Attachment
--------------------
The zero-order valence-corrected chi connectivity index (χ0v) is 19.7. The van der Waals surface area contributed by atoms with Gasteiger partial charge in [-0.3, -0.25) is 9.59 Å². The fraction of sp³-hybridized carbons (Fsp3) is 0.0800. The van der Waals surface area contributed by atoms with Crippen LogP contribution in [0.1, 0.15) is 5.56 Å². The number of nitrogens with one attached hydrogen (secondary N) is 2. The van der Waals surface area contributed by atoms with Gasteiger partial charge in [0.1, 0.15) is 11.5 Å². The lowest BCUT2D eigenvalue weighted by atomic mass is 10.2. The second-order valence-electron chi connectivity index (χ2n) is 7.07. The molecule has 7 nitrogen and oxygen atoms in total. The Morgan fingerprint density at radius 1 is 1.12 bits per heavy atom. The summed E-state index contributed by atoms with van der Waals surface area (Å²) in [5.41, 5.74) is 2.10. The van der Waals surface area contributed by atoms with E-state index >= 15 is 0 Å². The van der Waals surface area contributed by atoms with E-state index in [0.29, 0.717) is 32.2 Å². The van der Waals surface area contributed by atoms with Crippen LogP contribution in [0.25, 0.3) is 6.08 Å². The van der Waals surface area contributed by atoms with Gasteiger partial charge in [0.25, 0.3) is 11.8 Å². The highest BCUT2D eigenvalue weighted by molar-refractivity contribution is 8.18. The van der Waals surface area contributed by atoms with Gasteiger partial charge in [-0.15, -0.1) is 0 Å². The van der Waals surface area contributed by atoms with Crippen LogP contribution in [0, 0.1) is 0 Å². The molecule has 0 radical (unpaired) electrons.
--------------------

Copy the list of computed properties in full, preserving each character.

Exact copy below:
The zero-order valence-corrected chi connectivity index (χ0v) is 19.7. The van der Waals surface area contributed by atoms with Gasteiger partial charge in [-0.3, -0.25) is 9.59 Å². The fraction of sp³-hybridized carbons (Fsp3) is 0.0800. The van der Waals surface area contributed by atoms with Crippen LogP contribution in [0.1, 0.15) is 5.56 Å². The number of nitrogens with one attached hydrogen (secondary N) is 2. The van der Waals surface area contributed by atoms with Gasteiger partial charge in [0.1, 0.15) is 11.5 Å². The lowest BCUT2D eigenvalue weighted by atomic mass is 10.2. The second-order valence-electron chi connectivity index (χ2n) is 7.07. The molecule has 7 nitrogen and oxygen atoms in total. The Morgan fingerprint density at radius 1 is 1.12 bits per heavy atom. The summed E-state index contributed by atoms with van der Waals surface area (Å²) in [5.41, 5.74) is 2.10. The van der Waals surface area contributed by atoms with E-state index >= 15 is 0 Å². The van der Waals surface area contributed by atoms with E-state index in [0.29, 0.717) is 32.2 Å². The van der Waals surface area contributed by atoms with Crippen LogP contribution in [0.25, 0.3) is 6.08 Å². The van der Waals surface area contributed by atoms with Gasteiger partial charge in [0.25, 0.3) is 11.8 Å². The highest BCUT2D eigenvalue weighted by molar-refractivity contribution is 8.18. The van der Waals surface area contributed by atoms with Gasteiger partial charge in [-0.15, -0.1) is 0 Å². The van der Waals surface area contributed by atoms with Crippen LogP contribution in [0, 0.1) is 0 Å². The molecule has 0 radical (unpaired) electrons.